if (BM78_init.attempt < 7 && BM78_init.stage > 0) {
                while(UART_isRXReady()) UART_read();
                if (BM78_init.attempt == 3) BM78_reset(); // Soft reset
                BM78_state = BM78_STATE_IDLE;
            // no break here
        case BM78_MODE_APP:
            while(UART_isRXReady()) UART_read();
            BM78_state = BM78_STATE_IDLE;
            BM78.mode = BM78_MODE_INIT;
            BM78_counters.idle = 0;
            BM78_counters.missedStatusUpdate = 0;
            BM78_init.stage = 0;
            BM78_init.attempt = 0;
            BM78_tx.length = 0; // Abort ongoing transmission

In BM78_MODE_INIT mode the BM78_setup() function tries 7 times to resent the same command, after 3rd time it issues a soft-reset, after 7th time it starts the initialization from scratch, including clearing the UART RX buffer.

The stages mentioned above are all present in the BM78_retryInitialization() function.

void BM78_retryInitialization(void) {
    switch (BM78_init.stage) {
        case 1:
            BM78_execute(BM78_CMD_READ_LOCAL_INFORMATION, 0);
        case 2:
            BM78_execute(BM78_CMD_READ_DEVICE_NAME, 0);
        case 3:
strlen(BM78.deviceName), BM78.deviceName); break; case 4: BM78_GetAdvData(); BM78_write(BM78_CMD_WRITE_ADV_DATA, BM78_EEPROM_STORE, 22, BM78_advData); break; case 5: BM78_execute(BM78_CMD_READ_PAIRING_MODE_SETTING, 0); break; case 6: BM78_execute(BM78_CMD_WRITE_PAIRING_MODE_SETTING, 2, BM78_EEPROM_STORE,
BM78.pairingMode); break; case 7: BM78_execute(BM78_CMD_READ_PIN_CODE, 0); break; case 8: BM78_write(BM78_CMD_WRITE_PIN_CODE, BM78_EEPROM_STORE, strlen(,; break; case 9: BM78_execute(BM78_CMD_READ_ALL_PAIRED_DEVICE_INFO, 0); break; case 10: BM78_execute(BM78_CMD_INVISIBLE_SETTING, 1, BM78_STANDBY_MODE_ENTER); break; case 11: BM78_execute(BM78_CMD_INVISIBLE_SETTING, 1,
BM78_STANDBY_MODE_ENTER_ONLY_TRUSTED); break; case 12: BM78_init.stage = 0; BM78_init.attempt = 0; BM78.mode = BM78_MODE_APP; break; } }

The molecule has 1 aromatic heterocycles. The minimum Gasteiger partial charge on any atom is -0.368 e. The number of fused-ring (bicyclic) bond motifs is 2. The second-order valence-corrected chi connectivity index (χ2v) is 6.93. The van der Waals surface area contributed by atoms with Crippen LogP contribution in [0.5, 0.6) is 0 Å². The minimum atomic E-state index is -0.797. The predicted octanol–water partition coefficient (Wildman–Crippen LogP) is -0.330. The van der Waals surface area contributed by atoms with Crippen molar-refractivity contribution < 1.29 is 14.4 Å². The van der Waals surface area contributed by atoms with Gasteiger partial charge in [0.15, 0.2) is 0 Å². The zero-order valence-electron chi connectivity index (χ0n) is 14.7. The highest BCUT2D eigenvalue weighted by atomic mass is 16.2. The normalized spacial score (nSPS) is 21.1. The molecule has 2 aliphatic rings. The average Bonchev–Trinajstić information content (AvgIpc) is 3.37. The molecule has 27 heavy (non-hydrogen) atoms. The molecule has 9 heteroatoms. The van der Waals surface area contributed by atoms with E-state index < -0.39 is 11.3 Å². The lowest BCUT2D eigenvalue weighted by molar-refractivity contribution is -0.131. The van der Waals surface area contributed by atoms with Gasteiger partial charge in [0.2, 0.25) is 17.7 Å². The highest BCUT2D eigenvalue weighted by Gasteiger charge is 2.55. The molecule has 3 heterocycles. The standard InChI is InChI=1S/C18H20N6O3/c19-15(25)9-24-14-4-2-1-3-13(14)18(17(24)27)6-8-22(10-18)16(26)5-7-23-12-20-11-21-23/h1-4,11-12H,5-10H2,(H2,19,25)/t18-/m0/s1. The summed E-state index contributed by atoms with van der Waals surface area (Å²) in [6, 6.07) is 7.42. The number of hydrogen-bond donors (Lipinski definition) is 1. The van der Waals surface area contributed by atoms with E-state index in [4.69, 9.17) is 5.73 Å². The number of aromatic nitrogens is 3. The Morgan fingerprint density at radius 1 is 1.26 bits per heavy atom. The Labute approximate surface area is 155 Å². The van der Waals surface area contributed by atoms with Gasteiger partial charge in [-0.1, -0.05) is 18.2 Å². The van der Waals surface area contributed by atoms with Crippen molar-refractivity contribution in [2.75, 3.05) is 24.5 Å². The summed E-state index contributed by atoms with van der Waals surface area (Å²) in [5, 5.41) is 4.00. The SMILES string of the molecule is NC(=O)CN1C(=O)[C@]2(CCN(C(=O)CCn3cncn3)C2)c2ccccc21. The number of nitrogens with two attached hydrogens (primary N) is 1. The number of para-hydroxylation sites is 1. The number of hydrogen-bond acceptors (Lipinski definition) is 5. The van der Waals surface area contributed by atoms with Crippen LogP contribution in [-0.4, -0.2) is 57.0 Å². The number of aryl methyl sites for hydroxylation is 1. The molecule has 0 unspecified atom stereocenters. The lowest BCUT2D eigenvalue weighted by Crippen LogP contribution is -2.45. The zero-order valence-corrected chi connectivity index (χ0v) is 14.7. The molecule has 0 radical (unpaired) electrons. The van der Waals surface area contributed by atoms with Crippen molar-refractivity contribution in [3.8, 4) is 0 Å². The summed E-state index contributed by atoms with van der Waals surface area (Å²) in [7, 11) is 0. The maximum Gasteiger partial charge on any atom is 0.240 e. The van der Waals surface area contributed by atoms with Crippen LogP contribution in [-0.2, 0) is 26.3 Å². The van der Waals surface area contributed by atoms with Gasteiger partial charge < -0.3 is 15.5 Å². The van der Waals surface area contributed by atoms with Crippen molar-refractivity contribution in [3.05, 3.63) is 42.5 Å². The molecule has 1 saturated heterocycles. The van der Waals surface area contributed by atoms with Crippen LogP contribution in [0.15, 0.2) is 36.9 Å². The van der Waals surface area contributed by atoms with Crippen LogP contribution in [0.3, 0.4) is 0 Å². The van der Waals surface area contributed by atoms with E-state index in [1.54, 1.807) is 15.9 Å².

The flow is implemented in BM78_AsyncEventResponse(). Please see for full implementation. There are 3 function important regarding listening to events:

First, the BM78_checkNewDataAsync() function which should be called from the main loop as much as possible. This function actually reads bytes from the UART RX buffer and calls one of the processing functions.

Second, the mentioned BM78_processByteInAppMode() function, which operates on a byte level and builds up the BM78_rx.response structure and the BM78_rx.buffer. The BM78_rx.response holds basic event data according to:

The BM78_rx.buffer holds additional data not fitting the structure, e.g., arbitrary transparent data from another device. When a complete event is build up this function calls the BM78_AsyncEventResponse().

Last, BM78_AsyncEventResponse() which operates on the event level and reacts to specific events. It also calls additional handlers (BM78_eventHandler, BM78_errorHandler) which can be implemented outside this file to allow your application use this parsing.


I had some troubles to make the implementation stable. Sometimes it got stuck. I tried to simplify the code for readability and optimize it for data and program memory usage. Nevertheless there is still some potential. Check the full code at The BM78_init.keep is meant for devices to fully initialize first time and store this fact into some persistent memory (even just 1bit). Next time the PIC starts it will read this bit and set BM78_init.keep = true making the initialization process lighter. Also you may not want to rewrite the BM78’s EEPROM all the time so it does not ware-out.